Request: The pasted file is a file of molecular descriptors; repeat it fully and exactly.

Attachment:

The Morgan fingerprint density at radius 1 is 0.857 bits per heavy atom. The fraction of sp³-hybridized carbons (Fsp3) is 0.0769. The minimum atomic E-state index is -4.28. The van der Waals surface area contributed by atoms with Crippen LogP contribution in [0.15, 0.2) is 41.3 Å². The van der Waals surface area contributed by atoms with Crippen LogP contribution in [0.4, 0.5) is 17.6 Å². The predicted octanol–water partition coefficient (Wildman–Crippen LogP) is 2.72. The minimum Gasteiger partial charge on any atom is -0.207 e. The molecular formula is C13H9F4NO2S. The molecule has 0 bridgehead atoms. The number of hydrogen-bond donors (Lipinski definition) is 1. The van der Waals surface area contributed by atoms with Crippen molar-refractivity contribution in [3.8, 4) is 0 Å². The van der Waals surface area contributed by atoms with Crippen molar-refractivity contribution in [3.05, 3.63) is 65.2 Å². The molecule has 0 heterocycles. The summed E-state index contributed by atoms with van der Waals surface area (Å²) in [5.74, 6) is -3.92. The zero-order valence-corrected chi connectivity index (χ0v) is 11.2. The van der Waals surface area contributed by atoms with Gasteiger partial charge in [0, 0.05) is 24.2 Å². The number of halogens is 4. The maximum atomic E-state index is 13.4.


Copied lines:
The Morgan fingerprint density at radius 1 is 0.857 bits per heavy atom. The fraction of sp³-hybridized carbons (Fsp3) is 0.0769. The minimum atomic E-state index is -4.28. The van der Waals surface area contributed by atoms with Crippen LogP contribution in [0.15, 0.2) is 41.3 Å². The van der Waals surface area contributed by atoms with Crippen LogP contribution in [0.4, 0.5) is 17.6 Å². The predicted octanol–water partition coefficient (Wildman–Crippen LogP) is 2.72. The minimum Gasteiger partial charge on any atom is -0.207 e. The molecular formula is C13H9F4NO2S. The molecule has 0 bridgehead atoms. The number of hydrogen-bond donors (Lipinski definition) is 1. The van der Waals surface area contributed by atoms with Crippen molar-refractivity contribution in [3.8, 4) is 0 Å². The van der Waals surface area contributed by atoms with Crippen molar-refractivity contribution in [3.05, 3.63) is 65.2 Å². The molecule has 0 heterocycles. The summed E-state index contributed by atoms with van der Waals surface area (Å²) in [5.74, 6) is -3.92. The zero-order valence-corrected chi connectivity index (χ0v) is 11.2. The van der Waals surface area contributed by atoms with Gasteiger partial charge in [0, 0.05) is 24.2 Å². The number of halogens is 4. The maximum atomic E-state index is 13.4.